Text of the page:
Vinay Hiremath

Converting Audible books

Published on

Disclaimer: I did not create the software referenced here, and I link to the original authors of the projects (to whom I am grateful) throughout. Also, this is intended purely for removing the DRM on books that you have purchased for your own personal use, which I do so that I may access my books on a portable device while running.

This is a very succinct guide on converting Audible’s proprietary .aax DRM audiobook format (for books that you have purchased) into .m4b and other standard formats playable on most any device.

Supposedly, it is possible to use a file from an authorized Audible device (e.g. an Android device with the Audible app) to extract one’s Audible authorization code, which appears to be unique to an Audible account. However, I could not easily retrieve this file, so I attempted to extract the code using the audible-activator tool. This proved problematic on my setup as it appeared to require installing Google Chrome and it was unclear whether it would work with 2FA on my Audible/Amazon account.

Therefore, I decided to go about it another way and used a RainbowCrack-based plugin designed to crack the authorization code using the file’s hash, which was far more seamless than I expected.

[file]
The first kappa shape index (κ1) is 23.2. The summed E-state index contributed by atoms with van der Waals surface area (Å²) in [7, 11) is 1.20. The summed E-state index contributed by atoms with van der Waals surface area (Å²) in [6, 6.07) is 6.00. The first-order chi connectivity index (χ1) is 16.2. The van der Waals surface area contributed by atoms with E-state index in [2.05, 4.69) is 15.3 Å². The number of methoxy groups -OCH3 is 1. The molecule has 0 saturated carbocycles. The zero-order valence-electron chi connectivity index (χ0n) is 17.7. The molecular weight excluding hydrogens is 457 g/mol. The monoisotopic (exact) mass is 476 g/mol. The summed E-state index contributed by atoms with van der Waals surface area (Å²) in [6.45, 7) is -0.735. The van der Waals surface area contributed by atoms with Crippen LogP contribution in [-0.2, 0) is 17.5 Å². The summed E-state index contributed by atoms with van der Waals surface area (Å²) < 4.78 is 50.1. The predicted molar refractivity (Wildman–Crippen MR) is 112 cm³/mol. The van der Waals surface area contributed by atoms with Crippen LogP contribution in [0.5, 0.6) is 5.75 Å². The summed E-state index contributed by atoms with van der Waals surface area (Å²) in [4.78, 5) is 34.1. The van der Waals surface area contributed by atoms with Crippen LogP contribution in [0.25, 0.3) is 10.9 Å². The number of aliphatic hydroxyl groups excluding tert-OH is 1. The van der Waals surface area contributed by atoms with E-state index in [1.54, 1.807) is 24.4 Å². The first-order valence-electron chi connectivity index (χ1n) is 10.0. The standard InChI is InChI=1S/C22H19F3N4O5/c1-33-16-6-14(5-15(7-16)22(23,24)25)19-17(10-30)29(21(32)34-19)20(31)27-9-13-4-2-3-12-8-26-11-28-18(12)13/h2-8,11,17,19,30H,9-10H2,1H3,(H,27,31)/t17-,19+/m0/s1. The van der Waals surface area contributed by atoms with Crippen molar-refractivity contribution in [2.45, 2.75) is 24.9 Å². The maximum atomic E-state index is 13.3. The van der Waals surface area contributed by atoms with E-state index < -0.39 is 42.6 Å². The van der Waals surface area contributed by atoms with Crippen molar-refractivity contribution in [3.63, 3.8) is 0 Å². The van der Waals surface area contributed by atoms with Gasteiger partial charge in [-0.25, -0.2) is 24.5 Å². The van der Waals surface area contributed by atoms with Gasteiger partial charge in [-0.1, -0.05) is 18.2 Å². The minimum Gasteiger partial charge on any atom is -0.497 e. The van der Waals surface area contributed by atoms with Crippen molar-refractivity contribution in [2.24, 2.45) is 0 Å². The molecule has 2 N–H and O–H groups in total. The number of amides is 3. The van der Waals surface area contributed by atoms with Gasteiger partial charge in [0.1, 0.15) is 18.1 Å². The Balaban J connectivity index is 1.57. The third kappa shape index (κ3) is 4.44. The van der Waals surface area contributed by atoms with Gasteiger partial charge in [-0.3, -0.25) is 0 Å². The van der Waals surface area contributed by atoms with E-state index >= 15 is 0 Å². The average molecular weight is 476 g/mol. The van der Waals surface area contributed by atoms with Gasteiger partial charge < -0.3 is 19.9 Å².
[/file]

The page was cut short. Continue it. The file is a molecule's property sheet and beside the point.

If you already have the authorization code for your account, you may skip steps 1-3.

Step 0: Download the .aax file

You can do this for books you have purchased after logging in to your Audible account on a desktop web browser.

Step 1: Find the file’s hash

$ ffprobe <your .aax file>

Example output:

[mov,mp4,m4a,3gp,3g2,mj2 @ 0x55a24fe4cf40] [aax] file checksum == 999a6ab80443094b028aaf3882af0a13f177dada

Step 2: Download or clone the tables project from

Step 3: Extract your authorization code

In the project’s directory, run rcrack from the aforementioned project to crack the authorization code for your account.

$ ./rcrack . -h <your hash here>

After a while, you will see a result that lists a code such as hex:CAFED00D

Step 4: Download AAXtoMP3

It is possible to do this using ffmpeg without additional downloads, but I found it easier to use the AAXtoMP3 tool which facilitates a variety of options such as automatically splitting output files by chapter. Download the Bash script titled AAXtoMP3 from the project’s repository:

Step 5: Convert the file

Basic use to generate standard .mp3 audio files involves running, from the directory where you downloaded the script:

$ ./AAXtoMP3 -A <your hex auth code> <your .aax file>

Or to generate multiple output files split by chapter in .m4b format:

$ ./AAXtoMP3 -A <your hex auth code> --aac -e:m4a -e:m4b --c <your .aax file>

You may now play these files on nearly any application or device that supports audio playback, such as VLC (or my outdoor watch). Enjoy!